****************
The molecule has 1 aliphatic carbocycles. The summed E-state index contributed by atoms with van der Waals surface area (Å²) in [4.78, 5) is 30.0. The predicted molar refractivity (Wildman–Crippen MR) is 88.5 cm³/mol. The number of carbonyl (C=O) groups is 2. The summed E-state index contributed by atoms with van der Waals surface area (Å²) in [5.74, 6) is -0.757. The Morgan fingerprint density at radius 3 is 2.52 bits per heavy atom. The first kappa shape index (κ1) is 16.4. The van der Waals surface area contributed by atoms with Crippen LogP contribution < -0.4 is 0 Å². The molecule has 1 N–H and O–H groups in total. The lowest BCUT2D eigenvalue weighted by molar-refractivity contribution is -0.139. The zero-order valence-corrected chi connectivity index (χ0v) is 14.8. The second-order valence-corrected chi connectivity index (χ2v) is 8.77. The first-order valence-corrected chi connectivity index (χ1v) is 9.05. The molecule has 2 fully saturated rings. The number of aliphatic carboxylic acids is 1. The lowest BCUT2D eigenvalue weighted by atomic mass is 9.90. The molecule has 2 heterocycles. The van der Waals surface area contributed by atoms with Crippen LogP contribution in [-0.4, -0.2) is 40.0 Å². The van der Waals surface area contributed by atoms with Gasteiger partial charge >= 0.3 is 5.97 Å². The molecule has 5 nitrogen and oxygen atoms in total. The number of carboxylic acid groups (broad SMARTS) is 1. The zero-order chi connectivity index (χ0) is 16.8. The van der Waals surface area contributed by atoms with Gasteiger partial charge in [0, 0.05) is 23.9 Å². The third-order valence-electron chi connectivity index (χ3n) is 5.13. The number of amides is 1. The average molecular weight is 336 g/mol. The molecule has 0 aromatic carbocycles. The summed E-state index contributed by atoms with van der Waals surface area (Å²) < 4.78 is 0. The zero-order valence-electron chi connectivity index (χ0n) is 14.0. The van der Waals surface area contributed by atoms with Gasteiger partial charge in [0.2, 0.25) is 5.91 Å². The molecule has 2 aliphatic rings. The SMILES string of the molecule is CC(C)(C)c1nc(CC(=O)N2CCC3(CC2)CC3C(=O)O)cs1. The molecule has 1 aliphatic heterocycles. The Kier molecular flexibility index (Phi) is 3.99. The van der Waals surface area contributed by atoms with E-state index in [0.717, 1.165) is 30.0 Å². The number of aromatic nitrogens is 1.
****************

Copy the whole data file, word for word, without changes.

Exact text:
The molecule has 1 aliphatic carbocycles. The summed E-state index contributed by atoms with van der Waals surface area (Å²) in [4.78, 5) is 30.0. The predicted molar refractivity (Wildman–Crippen MR) is 88.5 cm³/mol. The number of carbonyl (C=O) groups is 2. The summed E-state index contributed by atoms with van der Waals surface area (Å²) in [5.74, 6) is -0.757. The Morgan fingerprint density at radius 3 is 2.52 bits per heavy atom. The first kappa shape index (κ1) is 16.4. The van der Waals surface area contributed by atoms with Crippen LogP contribution < -0.4 is 0 Å². The molecule has 1 N–H and O–H groups in total. The lowest BCUT2D eigenvalue weighted by molar-refractivity contribution is -0.139. The zero-order valence-corrected chi connectivity index (χ0v) is 14.8. The second-order valence-corrected chi connectivity index (χ2v) is 8.77. The first-order valence-corrected chi connectivity index (χ1v) is 9.05. The molecule has 2 fully saturated rings. The number of aliphatic carboxylic acids is 1. The lowest BCUT2D eigenvalue weighted by atomic mass is 9.90. The molecule has 2 heterocycles. The van der Waals surface area contributed by atoms with Crippen LogP contribution in [-0.4, -0.2) is 40.0 Å². The van der Waals surface area contributed by atoms with Gasteiger partial charge >= 0.3 is 5.97 Å². The molecule has 5 nitrogen and oxygen atoms in total. The number of carboxylic acid groups (broad SMARTS) is 1. The zero-order chi connectivity index (χ0) is 16.8. The van der Waals surface area contributed by atoms with Gasteiger partial charge in [0, 0.05) is 23.9 Å². The third-order valence-electron chi connectivity index (χ3n) is 5.13. The number of amides is 1. The average molecular weight is 336 g/mol. The molecule has 0 aromatic carbocycles. The summed E-state index contributed by atoms with van der Waals surface area (Å²) < 4.78 is 0. The zero-order valence-electron chi connectivity index (χ0n) is 14.0. The van der Waals surface area contributed by atoms with Gasteiger partial charge in [0.2, 0.25) is 5.91 Å². The molecule has 2 aliphatic rings. The SMILES string of the molecule is CC(C)(C)c1nc(CC(=O)N2CCC3(CC2)CC3C(=O)O)cs1. The molecule has 1 aliphatic heterocycles. The Kier molecular flexibility index (Phi) is 3.99. The van der Waals surface area contributed by atoms with E-state index in [0.717, 1.165) is 30.0 Å². The number of aromatic nitrogens is 1.